Constipation is described as difficult, uncomfortable, or infrequent bowel movements that are hard and dry. In most people, constipation is harmless, but it can indicate and underlying disorder.
SIGNS AND SYMPTOMS:
- Infrequent bowel movements, sometimes accompanied by abdominal swelling
- Hard feces
- Straining during bowel movements
- Pain or bleeding with bowel movements
- Sensation of continuing fullness after a bowel movement
Constipation is usually caused by one of the following:
- Inadequate fluid intake
- Insufficient fiber in the diet. (Fiber adds bulk, holds water, and creates easily passed, soft feces.)
- Inactivity; depression
- Eat a well-balanced, high-fiber diet
- Exercise regularly
- Drink at least 8 glasses of water a day
- Set aside a regular time each day for bowel movements. The best time is often within 1 hour after breakfast. Don’t try to hurry. Sit at least 10 minutes, whether or not a bowel movement occurs.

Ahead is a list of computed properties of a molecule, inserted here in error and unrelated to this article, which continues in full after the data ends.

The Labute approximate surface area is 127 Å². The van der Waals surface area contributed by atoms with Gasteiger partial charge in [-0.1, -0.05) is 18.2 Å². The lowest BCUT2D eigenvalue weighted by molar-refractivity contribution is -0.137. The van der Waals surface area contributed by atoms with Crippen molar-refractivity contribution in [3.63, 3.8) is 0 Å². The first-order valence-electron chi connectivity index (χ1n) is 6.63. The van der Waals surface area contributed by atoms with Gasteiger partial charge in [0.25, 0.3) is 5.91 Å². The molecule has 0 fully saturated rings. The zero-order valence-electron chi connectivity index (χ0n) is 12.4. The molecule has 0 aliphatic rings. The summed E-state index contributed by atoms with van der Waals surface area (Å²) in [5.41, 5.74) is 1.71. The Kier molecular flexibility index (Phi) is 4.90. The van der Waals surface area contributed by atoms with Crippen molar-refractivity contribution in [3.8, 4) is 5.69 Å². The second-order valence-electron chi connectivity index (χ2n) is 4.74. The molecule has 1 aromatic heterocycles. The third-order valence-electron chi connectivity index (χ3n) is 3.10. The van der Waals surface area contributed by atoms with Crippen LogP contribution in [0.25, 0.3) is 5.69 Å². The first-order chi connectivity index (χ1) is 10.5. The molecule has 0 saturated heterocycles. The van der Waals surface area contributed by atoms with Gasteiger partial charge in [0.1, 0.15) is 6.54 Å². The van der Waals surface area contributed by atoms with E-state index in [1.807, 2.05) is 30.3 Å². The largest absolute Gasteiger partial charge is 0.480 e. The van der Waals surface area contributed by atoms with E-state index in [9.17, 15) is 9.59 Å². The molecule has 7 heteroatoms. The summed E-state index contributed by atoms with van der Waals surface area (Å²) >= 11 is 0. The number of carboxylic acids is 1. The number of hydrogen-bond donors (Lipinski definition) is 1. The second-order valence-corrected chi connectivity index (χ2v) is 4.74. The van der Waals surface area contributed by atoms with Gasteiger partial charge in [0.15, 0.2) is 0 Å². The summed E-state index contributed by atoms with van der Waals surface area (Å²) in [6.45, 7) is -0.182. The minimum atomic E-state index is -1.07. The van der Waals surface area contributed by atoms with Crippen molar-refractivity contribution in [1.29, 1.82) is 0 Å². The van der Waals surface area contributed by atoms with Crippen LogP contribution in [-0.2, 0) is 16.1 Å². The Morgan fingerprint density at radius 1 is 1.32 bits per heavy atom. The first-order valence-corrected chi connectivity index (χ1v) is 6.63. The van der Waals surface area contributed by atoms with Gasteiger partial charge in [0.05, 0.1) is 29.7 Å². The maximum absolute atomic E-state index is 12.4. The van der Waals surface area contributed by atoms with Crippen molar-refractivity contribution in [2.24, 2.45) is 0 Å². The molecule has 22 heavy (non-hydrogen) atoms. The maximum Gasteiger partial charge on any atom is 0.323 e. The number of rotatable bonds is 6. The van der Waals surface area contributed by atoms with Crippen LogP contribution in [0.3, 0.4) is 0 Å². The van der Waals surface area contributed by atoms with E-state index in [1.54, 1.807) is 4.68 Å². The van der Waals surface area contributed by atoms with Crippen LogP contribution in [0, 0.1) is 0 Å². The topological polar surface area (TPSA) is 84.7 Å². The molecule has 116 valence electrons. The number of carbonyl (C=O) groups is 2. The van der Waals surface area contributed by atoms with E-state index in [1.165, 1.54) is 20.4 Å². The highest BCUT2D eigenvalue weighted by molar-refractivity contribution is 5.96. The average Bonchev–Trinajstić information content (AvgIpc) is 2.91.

- Drinking hot water, tea or coffee may helf stimulate the bowel
- If constipation persists for 3 or 4 days, use a non-prescription, disposable enema for temporary relief
For occasional constipation, you may use stool softeners, mild non-prescription laxatives, or enemas. Don’t use laxatives or enemas regularly as this can cause dependency. The best laxatives are bulk-formers, such as bran, psyllium, polycarbophil, and mathylcellulose (Citrucel, Metamucil, etc.).
SEEK MEDICAL ATTENTION IF:
- Constipation persists despite self-care, especially if constipation represents a change in your normal bowel patterns
- Constipation is accompanied by fever or severe abdominal pain
Information provided by University of Missouri – Rolla Health Center